At that time, Rove had been active in Republican political campaigns for more than 15 years and had recently been hired as an advisor to George W. Bush's campaign for governor of Texas. A wider public would learn of Rove only six years later, when he was tapped as Bush's White House Deputy Chief of Staff after the 2000 election. Rove's name would then appear in almost every scandal involving the Bush White House, the most infamous of which involved revealing the name of a covert CIA officer as political retribution for her husband's refusal to endorse bogus intelligence leading up to the Iraq war.
Rove and Canary managed Attorney General William Pryor's re-election campaign in 1998. It was Pryor who would later seal the Baldwin Country ballots in the 2002 governor's race, ensuring the victory of a candidate who had been advised by his own former campaign manager, Bill Canary. All three men -- Rove, Canary, and Pryor -- are also known to have a close political and social relationship. In addition, then-Lieutenant Governor Siegelman appears to have made an enemy of Pryor as early as 1997, when he criticized Pryor's close relationship with the tobacco industry.
After Pryor was re-elected as Alabama Attorney General in 1998, he almost immediately began the investigation into Siegelman which would eventually lead to Siegelman's conviction and imprisonment nearly a decade later.
Pryor's history and relationship with Canary and Rove should have been reason enough for the Alabama Attorney General to recuse himself from the November 2002 election controversy. But Pryor refused. The following April he was nominated by George W. Bush to serve as a federal judge on the Eleventh Circuit Court. He was eventually installed by a recess appointment, overriding the objections of Senate Democrats.
It would take a Riley campaign attorney -- long-time Alabama Republican Dana Jill Simpson -- to finally blow the whistle on the Republican governor. In a 2007 affidavit and sworn testimony, Simpson stated unequivocally that dirty tricks had sealed her boss's victory in the 2002 election, and she named Karl Rove and the US Department of Justice as conspirators in the case.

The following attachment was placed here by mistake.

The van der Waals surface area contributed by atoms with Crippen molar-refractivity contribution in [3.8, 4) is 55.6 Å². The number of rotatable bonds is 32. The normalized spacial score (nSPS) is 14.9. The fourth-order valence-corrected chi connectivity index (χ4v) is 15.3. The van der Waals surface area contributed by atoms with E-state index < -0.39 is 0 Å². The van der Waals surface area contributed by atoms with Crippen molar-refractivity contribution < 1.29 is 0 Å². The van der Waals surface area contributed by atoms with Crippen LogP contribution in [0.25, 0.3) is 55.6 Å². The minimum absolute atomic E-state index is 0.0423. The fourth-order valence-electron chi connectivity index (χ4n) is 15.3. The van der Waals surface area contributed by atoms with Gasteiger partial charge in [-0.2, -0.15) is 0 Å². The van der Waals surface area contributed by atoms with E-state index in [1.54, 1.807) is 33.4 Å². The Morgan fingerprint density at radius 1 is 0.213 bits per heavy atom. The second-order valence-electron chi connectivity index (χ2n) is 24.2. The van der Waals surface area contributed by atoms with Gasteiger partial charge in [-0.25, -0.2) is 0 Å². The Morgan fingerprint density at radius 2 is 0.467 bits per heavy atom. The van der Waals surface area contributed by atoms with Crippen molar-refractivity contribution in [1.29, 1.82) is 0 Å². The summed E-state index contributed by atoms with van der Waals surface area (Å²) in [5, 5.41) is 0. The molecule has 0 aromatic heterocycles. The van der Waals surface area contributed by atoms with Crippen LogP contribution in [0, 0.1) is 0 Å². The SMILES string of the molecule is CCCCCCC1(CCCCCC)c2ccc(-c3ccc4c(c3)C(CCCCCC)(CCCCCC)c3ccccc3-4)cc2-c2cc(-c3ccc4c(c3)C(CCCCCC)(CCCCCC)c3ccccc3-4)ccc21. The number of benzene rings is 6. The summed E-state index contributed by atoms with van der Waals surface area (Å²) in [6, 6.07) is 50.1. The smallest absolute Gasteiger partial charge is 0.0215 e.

Simpson had worked for the Riley campaign in 2002 as an opposition researcher, digging up dirt on then-Governor Siegelman. According to Simpson's May 2007 affidavit, Siegelman was pressured to concede the 2002 election because the Riley camp threatened to make public a set of photographs of one of Siegelman's supporters planting Riley campaign signs at a Ku Klux Klan rally. Simpson also stated that Canary had indicated that "Karl" -- by which she had no doubt he meant Karl Rove -- had taken a personal interest in the matter.
Simpson had been communicating with Siegelman attorney's before releasing her affidavit, and during that period her house was burned down and her car was run off the road.
Expanding on her original allegations, Simpson testified on Sept. 14 before lawyers for the House Judiciary Committee and dropped a bombshell revelation. In this additional testimony, Simpson described a conference call among Bill Canary, Governor Riley's son Rob and other Riley campaign aides, which she said took place on November 18, 2002 -- the same day Don Siegelman conceded the election. Simpson alleged that Canary had said that "Rove had spoken with the Department of Justice" about "pursuing" Siegelman and had also advised Riley's staff "not to worry about Don Siegelman" because "'his girls' would take care of" the governor.
The "girls" allegedly referenced by Bill Canary were his wife, Leura Canary -- who was appointed by George W. Bush in 2001 as the US Attorney for the Middle District of Alabama -- and Alice Martin, another 2001 Bush appointee as the US Attorney for the Northern District of Alabama. Simpson added that she was told by Rob Riley that Judge Mark Fuller was deliberately chosen when the Siegelman case was prosecuted in 2005, and that Fuller would "hang" Siegelman.